David Bourget (Western Ontario)
David Chalmers (ANU, NYU)
Rafael De Clercq
Jack Alan Reynolds
Learn more about PhilPapers
British Journal for the Philosophy of Science 55 (2):219 - 255 (2004)
This paper expands on, and provides a qualified defence of, Arthur Fine's selective interactions solution to the measurement problem. Fine's approach must be understood against the background of the insolubility proof of the quantum measurement. I first defend the proof as an appropriate formal representation of the quantum measurement problem. The nature of selective interactions, and more generally selections, is then clarified, and three arguments in their favour are offered. First, selections provide the only known solution to the measurement problem that does not relinquish any of the explicit premises of the insolubility proofs. Second, unlike some no-collapse interpretations of quantum mechanics, selections suffer no difficulties with non-ideal measurements. Third, unlike most collapse interpretations, selections can be independently motivated by an appeal to quantum propensities. Introduction The problem of quantum measurement 2.1 The ignorance interpretation of mixtures 2.2 The eigenstate–eigenvalue link 2.3 The quantum theory of measurement The insolubility proof of the quantum measurement 3.1 Some notation 3.2 The transfer of probability condition (TPC) 3.3 The occurrence of outcomes condition (OOC) A defence of the insolubility proof 4.1 Stein's critique 4.2 Ignorance is not required 4.3 The problem of quantum measurement is an idealisation Selections 5.1 Representing dispositional properties 5.2 Selections solve the measurement problem 5.3 Selections and ignorance Non-ideal selections 6.1 No-collapse interpretations and non-ideal measurements 6.2 Exact and approximate measurements 6.3 Selections for non-ideal interactions 6.4 Approximate selections 6.5 Implications for ignorance Selective interactions test quantum propensities 7.1 Equivalence classes as physical ‘aspects’: a critique 7.2 Quantum dispositions 7.3 Selections as a propensity modal interpretation 7.4 A comparison with Popper's propensity interpretation.
|Keywords||No keywords specified (fix it)|
|Categories||categorize this paper)|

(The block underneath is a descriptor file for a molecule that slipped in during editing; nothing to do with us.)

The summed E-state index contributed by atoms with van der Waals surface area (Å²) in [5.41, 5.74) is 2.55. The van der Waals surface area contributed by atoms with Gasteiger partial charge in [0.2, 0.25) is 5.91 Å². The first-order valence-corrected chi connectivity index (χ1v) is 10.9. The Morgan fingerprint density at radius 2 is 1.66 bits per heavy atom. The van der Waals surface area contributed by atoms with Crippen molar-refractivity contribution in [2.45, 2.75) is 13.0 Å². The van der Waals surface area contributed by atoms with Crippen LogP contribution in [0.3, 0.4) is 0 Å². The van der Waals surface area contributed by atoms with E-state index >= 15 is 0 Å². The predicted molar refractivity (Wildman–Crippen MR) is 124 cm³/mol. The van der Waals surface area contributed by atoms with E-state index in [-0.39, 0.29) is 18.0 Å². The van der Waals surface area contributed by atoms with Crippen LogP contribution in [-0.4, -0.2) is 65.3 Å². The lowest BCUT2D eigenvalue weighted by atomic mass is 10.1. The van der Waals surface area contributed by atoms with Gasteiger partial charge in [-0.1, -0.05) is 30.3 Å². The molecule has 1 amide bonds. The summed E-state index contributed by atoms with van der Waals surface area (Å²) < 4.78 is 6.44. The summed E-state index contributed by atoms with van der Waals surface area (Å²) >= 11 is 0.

Setup an account with your affiliations in order to access resources via your University's proxy server
Configure custom proxy (use this if your affiliation does not provide a proxy)
|Through your library|
References found in this work BETA
No references found.
Citations of this work BETA
No citations found.
Similar books and articles
Richard Healey (1989). The Philosophy of Quantum Mechanics: An Interactive Interpretation. Cambridge University Press.
Jeffrey Bub (1988). From Micro to Macro: A Solution to the Measurement Problem of Quantum Mechanics. PSA: Proceedings of the Biennial Meeting of the Philosophy of Science Association 1988:134 - 144.
Nicholas Maxwell (1976). Towards a Micro Realistic Version of Quantum Mechanics, Part I. Foundations of Physics 6 (3):275-292.
Rodolfo Gambini, Luis Pedro Garcia Pintos & Jorge Pullin (2010). Undecidability and the Problem of Outcomes in Quantum Measurements. Foundations of Physics 40:93-115.
Richard Healey (1995). Dissipating the Quantum Measurement Problem. Topoi 14 (1):55-65.
Hasok Chang (1997). On the Applicability of the Quantum Measurement Formalism. Erkenntnis 46 (2):143-163.
Nicholas Maxwell (1973). The Problem of Measurement - Real or Imaginary? American Journal of Physics 41:1022-5.
Nicholas Maxwell (1975). Does the Minimal Statistical Interpretation of Quantum Mechanics Resolve the Measurement Problem? Methodology and Science 8:84-101.
Nicholas Maxwell (1972). A New Look at the Quantum Mechanical Problem of Measurement. American Journal of Physics 40:1431-5..
M. Suarez (2004). Quantum Selections, Propensities and the Problem of Measurement. British Journal for the Philosophy of Science 55 (2):219-255.
Added to index2009-01-28
Total downloads27 ( #64,497 of 1,101,623 )
Recent downloads (6 months)9 ( #23,394 of 1,101,623 )
How can I increase my downloads?